The first supper in 1818.

On the fourteenth day I must return to Kenya. My Covid certificate runs out today. It’s the 4th of March, Thursday. A gloriously warm, sunny day. It’s hot riding the roughest of roads, but it’s still my favourite in East Africa.

I leave Sipi amidst the waves and hugs of my family here. Precious waves until I reach the corner of the red track and turn away at last from the home where I am so welcome. I’m really regarded as a family member, a father figure. Precious’s big mattress-like hug says it all and Alex’s sincerity conveys much of what they feel. I know I am their only sponsor – they would have been in great difficulties this last year without my generosity. We all accept that, but I know instinctively that were our positions reversed, they’d be looking after me – just as Precious imagines sending Keilah to look after me in my old age! I’m investing a lot of my money in their future to try to make them independent. I know Alex will honour my commitment. If he can, he will make a success of his small venture, his coffee shop and restaurant. 1818.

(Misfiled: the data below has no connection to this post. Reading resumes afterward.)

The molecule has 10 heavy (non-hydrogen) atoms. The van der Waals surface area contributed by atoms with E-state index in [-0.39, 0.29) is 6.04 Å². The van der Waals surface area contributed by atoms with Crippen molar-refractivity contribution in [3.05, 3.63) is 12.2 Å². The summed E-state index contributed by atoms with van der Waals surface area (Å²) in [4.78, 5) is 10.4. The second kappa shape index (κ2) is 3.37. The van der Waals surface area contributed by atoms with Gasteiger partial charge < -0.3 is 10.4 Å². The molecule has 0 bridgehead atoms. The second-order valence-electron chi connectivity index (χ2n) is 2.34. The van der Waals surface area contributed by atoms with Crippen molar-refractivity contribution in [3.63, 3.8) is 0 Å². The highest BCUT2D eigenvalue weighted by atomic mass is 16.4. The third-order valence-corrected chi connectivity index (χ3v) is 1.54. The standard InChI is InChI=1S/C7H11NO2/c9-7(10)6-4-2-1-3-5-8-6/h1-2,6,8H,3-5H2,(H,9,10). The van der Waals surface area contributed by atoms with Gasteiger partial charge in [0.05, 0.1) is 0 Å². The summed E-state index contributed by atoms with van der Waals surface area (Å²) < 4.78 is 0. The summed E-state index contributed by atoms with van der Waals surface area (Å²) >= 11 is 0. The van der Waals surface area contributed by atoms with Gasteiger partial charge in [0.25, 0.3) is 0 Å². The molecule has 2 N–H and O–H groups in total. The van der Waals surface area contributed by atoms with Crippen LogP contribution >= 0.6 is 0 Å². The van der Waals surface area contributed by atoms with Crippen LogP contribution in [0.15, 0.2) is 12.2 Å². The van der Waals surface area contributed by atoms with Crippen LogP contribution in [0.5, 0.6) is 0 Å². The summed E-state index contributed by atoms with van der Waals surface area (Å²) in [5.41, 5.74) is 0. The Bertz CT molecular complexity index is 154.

Uganda has become such a basket case of a country, with its politics and lack of empowerment of its peoples. It’s run by a cartel of crooks with no care for its charming people. This could be such a wonderful country: it has fine scenery and friendly people; it’s full of smiles and welcomes strangers. It’s one of the most cheery places I have visited on this continent that fascinates me so much with its warmth and spirit. But it’s a mess, and the mess is getting worse as people watch the poor examples from above and cohesion and discipline reduce. What a terrible shame. One of my favourite places in the world, reduced to a shambles by its rulers. Returning to Kenya is like a return to order – yet Kenya is hardly a paragon of logicality and rationality itself, but the infrastructure is infinitely more efficient than its wayward neighbour.